what makes up polystyrenePolystyrene and in specific, foamed polystyrene has been under attack at municipalities across the country. Various bans have been proposed or enacted citing reasons such as litter, landfill usage and safety concerns. Many of these claims are based upon falsehoods or misguided information. What we will attempt to do is provide you with facts and nothing but facts. No spin, conjecture or internet lore.


It is often stated that foamed polystyrene is chocking our landfills and filling them up. According to the EPA, plastics (that’s all plastics) account for only 12.8% of all MSW. When you break it down even further to foodservice foamed polystyrene, it accounts for less than 1% by weight of all materials in landfills.


Any litter is nasty and unhealthy for the environment. Banning one material in favor of another will not solve the litter issue. It will only replace one type of litter for another. According to a Keep American Beautiful study, plastic accounts for 19.3% of all roadway litter. Again, that is all plastic, not just foamed polystyrene foodservice containers. Food containers accounted for 2% of the total.

The best way to prevent litter in the first place, according to Keep America Beautiful, is to clean up existing litter. They found that one of the strongest contributors of litter is the prevalence of exiting litter. In other words, people are more likely to litter if there is already litter strewn about. They further state that their study clearly indicates that people are the key source of litter. 81% of observed littering acts were intentional.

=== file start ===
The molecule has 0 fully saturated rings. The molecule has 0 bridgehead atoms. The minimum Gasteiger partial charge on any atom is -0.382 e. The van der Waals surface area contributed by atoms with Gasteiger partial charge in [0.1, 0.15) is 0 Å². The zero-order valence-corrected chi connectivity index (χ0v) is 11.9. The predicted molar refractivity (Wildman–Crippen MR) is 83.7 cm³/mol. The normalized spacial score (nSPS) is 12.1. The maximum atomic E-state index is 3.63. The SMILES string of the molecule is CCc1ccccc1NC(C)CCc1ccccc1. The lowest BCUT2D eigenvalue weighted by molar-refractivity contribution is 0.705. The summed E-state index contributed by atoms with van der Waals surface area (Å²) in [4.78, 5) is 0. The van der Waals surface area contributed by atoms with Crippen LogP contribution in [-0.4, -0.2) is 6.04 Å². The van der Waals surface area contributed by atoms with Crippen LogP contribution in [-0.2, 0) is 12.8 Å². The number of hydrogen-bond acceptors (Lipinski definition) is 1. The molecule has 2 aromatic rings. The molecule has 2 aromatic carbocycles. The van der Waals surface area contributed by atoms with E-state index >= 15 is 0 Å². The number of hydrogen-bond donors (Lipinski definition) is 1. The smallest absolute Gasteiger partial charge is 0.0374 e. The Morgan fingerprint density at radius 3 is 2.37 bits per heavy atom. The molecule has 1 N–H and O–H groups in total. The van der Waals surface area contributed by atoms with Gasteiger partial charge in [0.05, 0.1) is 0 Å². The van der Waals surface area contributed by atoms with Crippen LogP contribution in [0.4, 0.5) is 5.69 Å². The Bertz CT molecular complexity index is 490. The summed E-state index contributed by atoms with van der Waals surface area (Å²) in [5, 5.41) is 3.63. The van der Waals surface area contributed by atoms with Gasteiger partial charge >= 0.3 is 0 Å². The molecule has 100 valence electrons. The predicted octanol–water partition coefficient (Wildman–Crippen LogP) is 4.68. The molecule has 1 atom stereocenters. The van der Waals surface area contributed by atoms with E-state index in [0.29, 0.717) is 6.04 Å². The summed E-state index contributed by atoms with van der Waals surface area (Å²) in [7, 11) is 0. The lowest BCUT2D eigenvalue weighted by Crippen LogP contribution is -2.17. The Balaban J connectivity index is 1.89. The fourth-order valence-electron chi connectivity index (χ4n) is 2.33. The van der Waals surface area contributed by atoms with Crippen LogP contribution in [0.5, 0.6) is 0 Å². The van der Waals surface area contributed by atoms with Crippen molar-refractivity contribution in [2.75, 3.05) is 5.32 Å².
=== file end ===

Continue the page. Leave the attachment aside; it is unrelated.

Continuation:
what is in our landfillsFoamed polystyrene has been safely used for food packaging for nearly 50 years. Some people however suggest that styrene makes polystyrene unsafe. This is simply not true. Styrene and polystyrene are two different substances. Styrene, which is a colorless liquid, is a building block of polystyrene. Polystyrene is inert and has no smell of styrene. Polystyrene is often used in situations where hygiene is of the utmost importance such as in the food service and medical industries. Polystyrene also meets very stringent FDA standards for use in food contact applications.

It is also interesting to note that styrene is a naturally occurring substance which is present in many foods such as wheat, beef, strawberries, peanuts, coffee beans and cinnamon.

BPA (Bisphenol-A)

BPA is not used either directly or indirectly with any Genpak products include polystyrene or foamed polystyrene products.

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